While Bronx slashed unemployment rate, wage increases crawled over past year

A person walks by the entrance of the New York State Department of Labor offices, which closed to the public due to the coronavirus disease (COVID-19) outbreak in the Brooklyn borough of New York City
A year-over-year analysis shows that the Bronx did slash its unemployment by 14% from June 2021 to June 2022, based on the Bureau of Labor Statistics’ latest data set.
File photo

Bronx County has managed to nearly slice its unemployment rate in half as it entered the month of September, according to data released by the state’s Bureau of Labor Statistics.

The Bronx had the highest unemployment rate in the nation — 24.6% in June 2020 — during the height of the pandemic, and their unemployment rate of 13.9% remains the highest of the five boroughs.

Recent labor stats also show that Bronx wages have not increased significantly over the past year. The Bronx only saw a 3.5% increase in over-the-year increases in average weekly wages, which is second-lowest –to Queens — among the boroughs.

According to first-quarter 2021 statistics, the Bronx totaled a weekly wage of $1,108, which is higher than Richmond and Kings counties, but still lower than the first-quarter national average of $1,289.

In New York City, leisure and hospitality were the hardest hit sectors during the COVID-19 pandemic. By comparison, the wage average in Manhattan was up 21% over the year, but no particular industry had that big of a gain, labor statistics show. Rather, according to region economist Bruce Bergman, it was due to a combination of a large employment loss in a low-paying industry, leisure and hospitality, combined with wage increases.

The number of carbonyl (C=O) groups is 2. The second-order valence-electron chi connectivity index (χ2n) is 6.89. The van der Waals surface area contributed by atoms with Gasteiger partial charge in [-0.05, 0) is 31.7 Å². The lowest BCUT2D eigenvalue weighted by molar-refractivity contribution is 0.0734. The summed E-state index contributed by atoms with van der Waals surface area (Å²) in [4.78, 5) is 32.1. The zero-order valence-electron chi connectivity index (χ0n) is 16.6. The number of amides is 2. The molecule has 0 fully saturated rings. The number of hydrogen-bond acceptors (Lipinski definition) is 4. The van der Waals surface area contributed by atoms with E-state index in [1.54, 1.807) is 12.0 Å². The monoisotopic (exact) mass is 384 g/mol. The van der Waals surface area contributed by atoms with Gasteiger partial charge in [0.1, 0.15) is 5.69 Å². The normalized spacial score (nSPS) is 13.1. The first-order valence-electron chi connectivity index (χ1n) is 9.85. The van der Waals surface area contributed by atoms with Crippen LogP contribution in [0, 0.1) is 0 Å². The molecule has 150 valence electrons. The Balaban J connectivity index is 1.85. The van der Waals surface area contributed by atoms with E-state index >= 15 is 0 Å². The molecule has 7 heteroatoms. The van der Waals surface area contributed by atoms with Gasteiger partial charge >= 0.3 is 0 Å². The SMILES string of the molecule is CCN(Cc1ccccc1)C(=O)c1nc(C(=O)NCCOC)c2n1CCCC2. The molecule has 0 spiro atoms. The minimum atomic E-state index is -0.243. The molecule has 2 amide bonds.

“In the Bronx, the leisure and hospitality industry is less prevalent than in Manhattan. Not only that, but the make-up of the sector in the two boroughs is different,” Bergman said.

Performing arts and accommodation businesses are much less common in the Bronx, which economists figure is the reason why the borough’s leisure and hospitality employment may not have declined as much as it did in Manhattan. Bronx payrolls also declined by 6.9%, compared to a loss of 14.7% in Manhattan.

Although education and health services are twice as prevalent in the Bronx as in Manhattan and throughout the nation, the borough was unfortunately not immune to employment loss. Nationally, education and health services lost about 4% of its payroll employment; and unadjusted data from the quarterly census shows about a 6% loss in the Bronx, which was less than what occurred in Manhattan and in Staten Island.

Reach Robbie Sequeira at [email protected] or (718) 260-4599. For more coverage, follow us on Twitter @bronxtimes and Facebook @bronxtimes.

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